Volatile times require farmers to compile realistic cash flows

Seamus McCaffrey
Seamus McCaffrey

Dairy farmers should be compiling their cash flow estimates for the year ahead based on an average milk price of 18 ppl, according to Omagh accountant Seamus McCaffrey.

“Managing cash flow is crucially important for every business,” he added.

“But this is particularly so in the case of farmers during periods of farmgate price volatility.”

Mr McCaffrey, pictured, added that the 18p threshold is one that is being used by the banks in their current assessment of the prospect for dairy moving forward.

“But, in the vast majority of cases, the base price is not the actual figure used to calculate individual producers’ monthly milk cheques,” he said.

“Bonuses for milk fat, protein and low somatic cell counts can add significantly to the actual price the farmer receives. And this, in turn, highlights the absolute importance for dairy farmers to maximise the quality of the milk they produce month-in, month-out.”

Mr McCaffrey confirmed that the same principle holds across all of the other commodity sectors.

“Where beef and lamb are concerned, the challenge is to ensure that all stock are farm quality assured and that they are fully in-spec from a classification perspective,” he confirmed.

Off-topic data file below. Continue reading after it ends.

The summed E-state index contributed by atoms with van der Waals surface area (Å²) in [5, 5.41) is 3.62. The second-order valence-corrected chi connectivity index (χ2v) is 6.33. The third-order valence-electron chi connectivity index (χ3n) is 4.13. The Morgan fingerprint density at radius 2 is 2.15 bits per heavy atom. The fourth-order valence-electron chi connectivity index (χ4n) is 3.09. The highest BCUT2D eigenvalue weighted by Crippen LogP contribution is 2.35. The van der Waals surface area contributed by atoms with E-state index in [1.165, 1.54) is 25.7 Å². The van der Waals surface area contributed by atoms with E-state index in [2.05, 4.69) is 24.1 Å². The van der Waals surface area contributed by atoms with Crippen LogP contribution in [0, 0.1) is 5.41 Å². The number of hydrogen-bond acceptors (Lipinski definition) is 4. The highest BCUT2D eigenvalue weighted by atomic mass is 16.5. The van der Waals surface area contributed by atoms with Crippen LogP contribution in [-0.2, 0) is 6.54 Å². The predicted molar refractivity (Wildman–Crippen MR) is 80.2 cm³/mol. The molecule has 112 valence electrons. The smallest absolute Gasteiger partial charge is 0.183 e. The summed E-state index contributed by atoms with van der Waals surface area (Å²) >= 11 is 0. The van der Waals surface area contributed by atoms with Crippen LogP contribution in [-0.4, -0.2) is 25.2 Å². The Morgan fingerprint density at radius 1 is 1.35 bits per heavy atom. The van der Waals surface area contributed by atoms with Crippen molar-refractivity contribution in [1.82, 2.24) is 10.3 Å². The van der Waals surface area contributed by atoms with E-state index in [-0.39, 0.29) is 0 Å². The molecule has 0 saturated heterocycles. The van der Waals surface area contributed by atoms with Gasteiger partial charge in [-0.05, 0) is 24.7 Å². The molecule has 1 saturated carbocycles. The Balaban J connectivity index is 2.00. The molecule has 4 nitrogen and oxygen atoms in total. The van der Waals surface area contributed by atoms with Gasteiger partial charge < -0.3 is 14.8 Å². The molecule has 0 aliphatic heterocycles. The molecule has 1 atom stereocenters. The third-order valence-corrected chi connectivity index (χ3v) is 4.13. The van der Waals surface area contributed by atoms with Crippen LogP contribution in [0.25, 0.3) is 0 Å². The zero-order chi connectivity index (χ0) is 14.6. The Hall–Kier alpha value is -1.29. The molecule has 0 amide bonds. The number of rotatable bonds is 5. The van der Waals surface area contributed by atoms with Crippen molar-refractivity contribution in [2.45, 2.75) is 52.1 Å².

Mr McCaffrey explained that, when drawing up a cash flow, all costs must be accurately distributed across all of the enterprises that make up the farm business.

“Good record keeping is, therefore, important,” he said.

“This means recording all farm costs accurately. Accurate stock sales’ predictions must be included when it comes to compiling a cash flow forecast.

“These can then be discussed with the farm’s accountant and bank.”

Mr McCaffrey admitted that a base price of 18ppl would make life extremely difficult for most dairy farmers in Northern Ireland at the present time.

“However, it leaves producers in a position where they must identify ways by which they can improve farm efficiency levels.

“Realistic cash flow forecast allow banks to identify the ways in which they can support clients’ businesses in the most effective way possible. Options in this regard include re-jigged over draft facilities, term loans and asset finance and capital repayment moratorium.

“But it is impossible for the banks to make any decisions at all if the farmer client has not produced realistic cash flows in the first instance.”